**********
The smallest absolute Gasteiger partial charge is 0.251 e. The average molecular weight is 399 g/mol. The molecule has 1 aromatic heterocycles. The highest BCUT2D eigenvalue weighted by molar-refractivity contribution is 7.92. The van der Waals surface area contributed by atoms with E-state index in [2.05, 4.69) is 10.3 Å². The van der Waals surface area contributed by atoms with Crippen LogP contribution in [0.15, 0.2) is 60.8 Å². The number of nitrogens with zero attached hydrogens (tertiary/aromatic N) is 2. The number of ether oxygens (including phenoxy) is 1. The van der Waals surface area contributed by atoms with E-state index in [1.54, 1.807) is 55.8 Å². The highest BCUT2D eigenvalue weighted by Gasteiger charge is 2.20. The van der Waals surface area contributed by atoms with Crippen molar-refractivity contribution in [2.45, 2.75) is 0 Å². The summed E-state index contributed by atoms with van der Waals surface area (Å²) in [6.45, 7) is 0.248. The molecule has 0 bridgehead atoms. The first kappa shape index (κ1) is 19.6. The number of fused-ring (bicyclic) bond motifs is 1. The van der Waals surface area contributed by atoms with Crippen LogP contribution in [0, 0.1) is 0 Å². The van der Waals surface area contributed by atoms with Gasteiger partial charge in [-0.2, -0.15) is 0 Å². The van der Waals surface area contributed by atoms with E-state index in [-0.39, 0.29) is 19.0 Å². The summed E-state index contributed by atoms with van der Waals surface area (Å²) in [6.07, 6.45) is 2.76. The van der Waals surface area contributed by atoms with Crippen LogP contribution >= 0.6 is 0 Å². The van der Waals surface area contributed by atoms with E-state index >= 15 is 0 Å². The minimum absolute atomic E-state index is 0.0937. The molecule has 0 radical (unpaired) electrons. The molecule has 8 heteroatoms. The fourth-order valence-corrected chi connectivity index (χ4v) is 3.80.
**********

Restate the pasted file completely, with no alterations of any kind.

The smallest absolute Gasteiger partial charge is 0.251 e. The average molecular weight is 399 g/mol. The molecule has 1 aromatic heterocycles. The highest BCUT2D eigenvalue weighted by molar-refractivity contribution is 7.92. The van der Waals surface area contributed by atoms with E-state index in [2.05, 4.69) is 10.3 Å². The van der Waals surface area contributed by atoms with Crippen LogP contribution in [0.15, 0.2) is 60.8 Å². The number of nitrogens with zero attached hydrogens (tertiary/aromatic N) is 2. The number of ether oxygens (including phenoxy) is 1. The van der Waals surface area contributed by atoms with E-state index in [1.54, 1.807) is 55.8 Å². The highest BCUT2D eigenvalue weighted by Gasteiger charge is 2.20. The van der Waals surface area contributed by atoms with Crippen molar-refractivity contribution in [2.45, 2.75) is 0 Å². The summed E-state index contributed by atoms with van der Waals surface area (Å²) in [6.45, 7) is 0.248. The molecule has 0 bridgehead atoms. The first kappa shape index (κ1) is 19.6. The number of fused-ring (bicyclic) bond motifs is 1. The van der Waals surface area contributed by atoms with Crippen LogP contribution in [0, 0.1) is 0 Å². The van der Waals surface area contributed by atoms with Gasteiger partial charge in [-0.2, -0.15) is 0 Å². The van der Waals surface area contributed by atoms with E-state index in [-0.39, 0.29) is 19.0 Å². The summed E-state index contributed by atoms with van der Waals surface area (Å²) in [6.07, 6.45) is 2.76. The van der Waals surface area contributed by atoms with Crippen LogP contribution >= 0.6 is 0 Å². The van der Waals surface area contributed by atoms with E-state index >= 15 is 0 Å². The minimum absolute atomic E-state index is 0.0937. The molecule has 0 radical (unpaired) electrons. The molecule has 8 heteroatoms. The fourth-order valence-corrected chi connectivity index (χ4v) is 3.80.